(MoneyWatch) Despite stagnant household incomes, most colleges and universities have continued a practice that they've been following religiously for decades. Every year they boost their sticker prices above the inflation rate.
But a few schools are bucking this trend by slashing their prices.
Converse College in Spartansburg, S.C., is the latest school to wield the hatchet. The women's college, which is celebrating its 125th birthday, announced Tuesday that it was cutting its tuition for next year by 43 percent. Tuition at the performing and liberal arts college will drop from $29,124 to $16,500, while room and board will cost $9,500. All full-time undergrads attending Converse next year will benefit from the price plunge.
By gutting its published tuition price, Converse is disavowing what higher-ed insiders call a "high-tuition/high-discount" model that many private colleges and universities, and some state institutions, use. With this popular enrollment strategy, a school charges a high tuition, but then it turns around and awards scholarships and grants to students that it covets.
Because of this practice, most students attending private and public institutions do not pay the sticker price. According to the latest statistics from the National Association of College and University Business Officers, 87 percent of students at private institutions receive some type of price break.
Converse, which has been experiencing record-breaking enrollment over the last three years, will no longer embrace this enrollment strategy. Merit scholarships and financial aid will be cut back, but all students are guaranteed that they will pay at least $1,000 less than they would have without the change. With financial aid and remaining scholarships, some students will pocket much greater savings.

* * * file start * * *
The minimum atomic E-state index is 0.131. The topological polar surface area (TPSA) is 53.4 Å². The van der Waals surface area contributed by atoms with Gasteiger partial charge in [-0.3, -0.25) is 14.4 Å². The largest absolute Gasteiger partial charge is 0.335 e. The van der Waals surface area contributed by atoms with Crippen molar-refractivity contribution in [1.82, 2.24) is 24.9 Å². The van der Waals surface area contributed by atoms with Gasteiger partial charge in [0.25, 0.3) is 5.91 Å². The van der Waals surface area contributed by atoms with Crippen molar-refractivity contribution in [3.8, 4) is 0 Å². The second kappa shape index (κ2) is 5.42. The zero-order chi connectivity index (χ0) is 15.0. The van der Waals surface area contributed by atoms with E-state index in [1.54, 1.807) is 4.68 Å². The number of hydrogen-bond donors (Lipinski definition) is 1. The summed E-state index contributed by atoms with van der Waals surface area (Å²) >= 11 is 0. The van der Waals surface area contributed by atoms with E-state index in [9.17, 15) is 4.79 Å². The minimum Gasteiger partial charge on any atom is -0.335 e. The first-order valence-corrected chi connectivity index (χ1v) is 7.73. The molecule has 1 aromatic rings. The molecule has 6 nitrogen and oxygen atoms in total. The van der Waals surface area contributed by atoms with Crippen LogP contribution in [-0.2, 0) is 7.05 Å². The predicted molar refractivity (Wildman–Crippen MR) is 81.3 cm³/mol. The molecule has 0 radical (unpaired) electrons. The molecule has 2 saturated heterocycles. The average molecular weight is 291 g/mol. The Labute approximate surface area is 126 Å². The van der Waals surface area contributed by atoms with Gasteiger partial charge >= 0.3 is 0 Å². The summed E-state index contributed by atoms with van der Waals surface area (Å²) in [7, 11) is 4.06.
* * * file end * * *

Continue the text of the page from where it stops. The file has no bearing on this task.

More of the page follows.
Betsy Fleming, president of Converse, said Converse could afford to lower tuition because of the school's recent growth. She expects the more affordable price tag to attract even more young women.
The experience of Concordia University in St. Paul, Minn., which dropped its tuition by $10,000 for the 2013-14 school year, suggests that cutting tuition resonates with families. This fall Concordia University is enjoying a record enrollment of close to 1,400 undergraduates.
Price doesn't equal quality
Schools have been hesitant to emulate what's happening at Converse and Concordia because of a fear that parents believe that high prices equate with higher quality, but Fleming thinks that's an outdated fear.
"I don't think that's true anymore that families think that quality equates with price," she said.
In a recent television interview, Concordia president Tom Ries noted that other institutions are considering cutting tuition. "We've been approached by quite a few college and universities across the country who have asked us if it could be done," said Reis, adding that adopting this approach is a "no-brainer."